about hip dysplasia
Hip dysplasia in babies is used to describe a problem in the formation of the hip joint. For more information, read the below articles compiled from leading health websites.
What causes DDH?
Hip dysplasia is considered a "multifactorial trait." Multifactorial inheritance means that many factors are involved in causing a birth defect. The factors are usually both genetic and environmental.
Often, one gender (either male or female) is affected more frequently than the other in multifactorial traits. There appears to be a different "threshold of expression," which means that one gender is more likely to show the problem than the other gender. For example, hip dysplasia is more common in females than males.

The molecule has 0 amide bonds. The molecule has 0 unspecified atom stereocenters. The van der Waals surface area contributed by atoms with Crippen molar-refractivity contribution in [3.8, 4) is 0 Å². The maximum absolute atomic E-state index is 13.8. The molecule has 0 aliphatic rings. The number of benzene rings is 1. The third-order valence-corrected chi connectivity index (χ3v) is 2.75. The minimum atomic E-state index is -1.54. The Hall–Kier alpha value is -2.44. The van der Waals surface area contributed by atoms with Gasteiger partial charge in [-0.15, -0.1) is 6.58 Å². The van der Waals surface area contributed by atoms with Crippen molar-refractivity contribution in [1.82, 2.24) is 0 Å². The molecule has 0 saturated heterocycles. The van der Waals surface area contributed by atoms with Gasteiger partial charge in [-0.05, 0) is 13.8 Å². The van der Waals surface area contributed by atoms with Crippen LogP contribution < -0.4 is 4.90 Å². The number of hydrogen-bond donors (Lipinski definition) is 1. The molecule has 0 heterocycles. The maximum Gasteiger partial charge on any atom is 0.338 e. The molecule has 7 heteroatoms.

One of the environmental influences thought to contribute to hip dysplasia is the baby's response to the mother's hormones during pregnancy. A tight uterus that prevents fetal movement or a breech delivery may also cause hip dysplasia. The left hip is involved more frequently than the right due to intrauterine positioning.
A Healthy Me. Orthopedic Conditions and Children. Available at: http://www.ahealthyme.com/conditions/orthopedics/children/90,P02755. Accessibility verified July 16, 2012.